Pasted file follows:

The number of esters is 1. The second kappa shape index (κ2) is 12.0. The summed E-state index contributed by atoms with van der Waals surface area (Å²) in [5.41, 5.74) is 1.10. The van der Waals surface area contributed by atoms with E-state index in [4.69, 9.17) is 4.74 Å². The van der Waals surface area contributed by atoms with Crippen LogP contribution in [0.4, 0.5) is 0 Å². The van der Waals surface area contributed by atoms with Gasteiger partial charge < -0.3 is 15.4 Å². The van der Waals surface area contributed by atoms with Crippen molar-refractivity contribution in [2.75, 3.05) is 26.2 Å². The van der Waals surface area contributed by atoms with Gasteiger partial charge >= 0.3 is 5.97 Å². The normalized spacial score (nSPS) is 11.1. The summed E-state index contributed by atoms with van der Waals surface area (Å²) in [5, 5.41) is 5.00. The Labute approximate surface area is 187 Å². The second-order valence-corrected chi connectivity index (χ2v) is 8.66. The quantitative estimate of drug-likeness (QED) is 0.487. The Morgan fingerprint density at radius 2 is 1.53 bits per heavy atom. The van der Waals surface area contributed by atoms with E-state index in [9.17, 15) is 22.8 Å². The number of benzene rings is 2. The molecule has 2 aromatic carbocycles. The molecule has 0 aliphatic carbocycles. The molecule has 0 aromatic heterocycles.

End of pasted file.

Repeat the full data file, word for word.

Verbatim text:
The number of esters is 1. The second kappa shape index (κ2) is 12.0. The summed E-state index contributed by atoms with van der Waals surface area (Å²) in [5.41, 5.74) is 1.10. The van der Waals surface area contributed by atoms with E-state index in [4.69, 9.17) is 4.74 Å². The van der Waals surface area contributed by atoms with Crippen LogP contribution in [0.4, 0.5) is 0 Å². The van der Waals surface area contributed by atoms with Gasteiger partial charge < -0.3 is 15.4 Å². The van der Waals surface area contributed by atoms with Crippen molar-refractivity contribution in [2.75, 3.05) is 26.2 Å². The van der Waals surface area contributed by atoms with Gasteiger partial charge >= 0.3 is 5.97 Å². The normalized spacial score (nSPS) is 11.1. The summed E-state index contributed by atoms with van der Waals surface area (Å²) in [5, 5.41) is 5.00. The Labute approximate surface area is 187 Å². The second-order valence-corrected chi connectivity index (χ2v) is 8.66. The quantitative estimate of drug-likeness (QED) is 0.487. The Morgan fingerprint density at radius 2 is 1.53 bits per heavy atom. The van der Waals surface area contributed by atoms with E-state index in [9.17, 15) is 22.8 Å². The number of benzene rings is 2. The molecule has 2 aromatic carbocycles. The molecule has 0 aliphatic carbocycles. The molecule has 0 aromatic heterocycles.